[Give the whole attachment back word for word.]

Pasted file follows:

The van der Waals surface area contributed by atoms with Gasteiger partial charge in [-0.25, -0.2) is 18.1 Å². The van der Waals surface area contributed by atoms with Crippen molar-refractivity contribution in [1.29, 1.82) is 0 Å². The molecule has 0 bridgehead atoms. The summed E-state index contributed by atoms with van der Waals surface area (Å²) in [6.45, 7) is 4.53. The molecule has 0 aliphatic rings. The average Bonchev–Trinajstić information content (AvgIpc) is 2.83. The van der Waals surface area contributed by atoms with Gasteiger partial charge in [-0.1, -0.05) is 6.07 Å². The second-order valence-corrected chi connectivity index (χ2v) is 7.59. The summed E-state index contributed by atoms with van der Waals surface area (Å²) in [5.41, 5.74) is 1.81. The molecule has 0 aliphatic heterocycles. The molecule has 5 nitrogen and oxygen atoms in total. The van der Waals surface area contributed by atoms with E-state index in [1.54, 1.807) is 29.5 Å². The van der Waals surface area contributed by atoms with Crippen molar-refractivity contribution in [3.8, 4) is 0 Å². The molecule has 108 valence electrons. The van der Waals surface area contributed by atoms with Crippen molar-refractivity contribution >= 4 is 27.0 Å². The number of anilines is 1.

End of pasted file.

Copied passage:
The van der Waals surface area contributed by atoms with Gasteiger partial charge in [-0.25, -0.2) is 18.1 Å². The van der Waals surface area contributed by atoms with Crippen molar-refractivity contribution in [1.29, 1.82) is 0 Å². The molecule has 0 bridgehead atoms. The summed E-state index contributed by atoms with van der Waals surface area (Å²) in [6.45, 7) is 4.53. The molecule has 0 aliphatic rings. The average Bonchev–Trinajstić information content (AvgIpc) is 2.83. The van der Waals surface area contributed by atoms with Gasteiger partial charge in [-0.1, -0.05) is 6.07 Å². The second-order valence-corrected chi connectivity index (χ2v) is 7.59. The summed E-state index contributed by atoms with van der Waals surface area (Å²) in [5.41, 5.74) is 1.81. The molecule has 0 aliphatic heterocycles. The molecule has 5 nitrogen and oxygen atoms in total. The van der Waals surface area contributed by atoms with E-state index in [1.54, 1.807) is 29.5 Å². The van der Waals surface area contributed by atoms with Crippen molar-refractivity contribution in [3.8, 4) is 0 Å². The molecule has 108 valence electrons. The van der Waals surface area contributed by atoms with Crippen molar-refractivity contribution >= 4 is 27.0 Å². The number of anilines is 1.